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Teacher pays $10K for a companion dog to help her special education needs students

ABC Health logoABC Health 17/06/2018

a boy and a dog sitting on a table © Provided by ABC Health A special education needs high school teacher has paid $10,000 out of her own pocket to buy a dog specially-trained to assist her students.

Amina Rand bought Hannah, a Saint Bernard trained to work in special education needs classrooms at Broome Senior High School in Western Australia.

It's been a long-held dream of Ms Rand's to have a companion dog in the classroom, but the cost has been a major challenge."In my last school they said no, because they [the dogs] can cost about $25,000. Well, that's the price I was given 10 years ago," Ms Rand said."So I decided to try to get a dog, and just train her."For $10,000, Ms Rand was able to purchase Hannah at six months of age, with basic training as a companion dog.

But when Hannah is not helping high school students with their education, she is continuing her own training with dog trainer Kim Sinclair-Ivey. "There are a lot of steps that this dog has to go through just to be a good canine citizen," Ms Sinclair-Ivey said. "And then we also added in the therapy needs of the children here in the classroom."

Dog helps students and staff

A companion dog can help special education needs students in a variety of ways. Just by being in the classroom, Hannah can lift the mood.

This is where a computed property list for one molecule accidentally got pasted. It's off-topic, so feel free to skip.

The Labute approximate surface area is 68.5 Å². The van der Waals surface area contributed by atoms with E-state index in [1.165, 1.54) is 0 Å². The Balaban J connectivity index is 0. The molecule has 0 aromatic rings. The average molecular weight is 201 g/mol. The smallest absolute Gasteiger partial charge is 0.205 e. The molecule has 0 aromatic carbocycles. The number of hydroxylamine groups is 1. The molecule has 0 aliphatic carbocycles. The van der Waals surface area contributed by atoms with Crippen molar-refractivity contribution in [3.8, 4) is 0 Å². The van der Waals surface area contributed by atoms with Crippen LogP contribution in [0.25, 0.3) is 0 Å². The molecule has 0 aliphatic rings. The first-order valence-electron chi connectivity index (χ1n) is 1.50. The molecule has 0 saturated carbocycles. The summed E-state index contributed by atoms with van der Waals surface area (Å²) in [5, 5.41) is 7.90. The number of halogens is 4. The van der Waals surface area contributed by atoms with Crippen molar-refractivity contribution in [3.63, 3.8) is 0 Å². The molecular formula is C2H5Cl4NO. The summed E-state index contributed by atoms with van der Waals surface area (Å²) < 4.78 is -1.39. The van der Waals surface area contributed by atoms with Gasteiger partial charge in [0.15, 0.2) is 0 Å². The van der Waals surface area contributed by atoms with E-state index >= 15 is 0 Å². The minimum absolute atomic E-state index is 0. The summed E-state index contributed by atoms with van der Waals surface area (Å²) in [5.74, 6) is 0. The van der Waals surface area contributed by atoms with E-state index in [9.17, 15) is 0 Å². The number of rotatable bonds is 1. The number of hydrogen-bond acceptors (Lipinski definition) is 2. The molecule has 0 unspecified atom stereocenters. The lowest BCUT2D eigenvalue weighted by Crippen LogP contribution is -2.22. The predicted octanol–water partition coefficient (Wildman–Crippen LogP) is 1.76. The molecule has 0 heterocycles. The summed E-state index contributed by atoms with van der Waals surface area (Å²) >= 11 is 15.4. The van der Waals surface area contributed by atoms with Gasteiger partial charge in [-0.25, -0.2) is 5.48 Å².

"Hannah reduces anxiety and stress, not only with my students, but also with my teaching assistants," Ms Rand said.

"Everyone smiles the minute Hannah comes in. Once their mood is lifted, we have a different outcome.

"Their learning outcomes change. They've got high expectations."

A companion dog also helps the special education needs students connect socially with the rest of the school.

"A lot of my students don't have many social skills, so at recess and lunch they're lost," Ms Rand said.

"Once they take Hannah around with them, it builds rapport with the other students and they've got a connection between the dog and themselves.

"A lot of the time, special needs students aren't accepted. We're not integrated, we're segregated, and here with Hannah, it integrates us."

Hannah is also being trained to detect when students are unwell, as some special needs students are unable to tell staff when they are sick.

Big and hungry, but calm

Saint Bernards are unusual in Australia's hot, dry north-west, having been bred as rescue dogs in the Swiss Alps.

But Hannah is handling the heat and much of her work is in air-conditioned classrooms.

She brings a calmness that is perfect for her role.

"They're big slugs," Ms Sinclair-Ivey said.

"They're really nice to work with. At this age, an eight-month-old, if we were working with a Labrador it would be spinning out."

As well as coming with a high purchase price, a Saint Bernard companion dog has high upkeep costs.

"Seven cups of dry food she eats a day, and a kilo of raw meat," Ms Rand said.

But Ms Rand has no regrets about making such a big commitment in time and money for her work in the classroom.

"It's a dream come true. It honestly is unbelievable, the difference in my students and the difference in my personality when Hannah comes in," Ms Rand said.

"I look at her and I just feel a sense of joy that I have started this and I have brought her into the classroom and I've changed the minds of my students."

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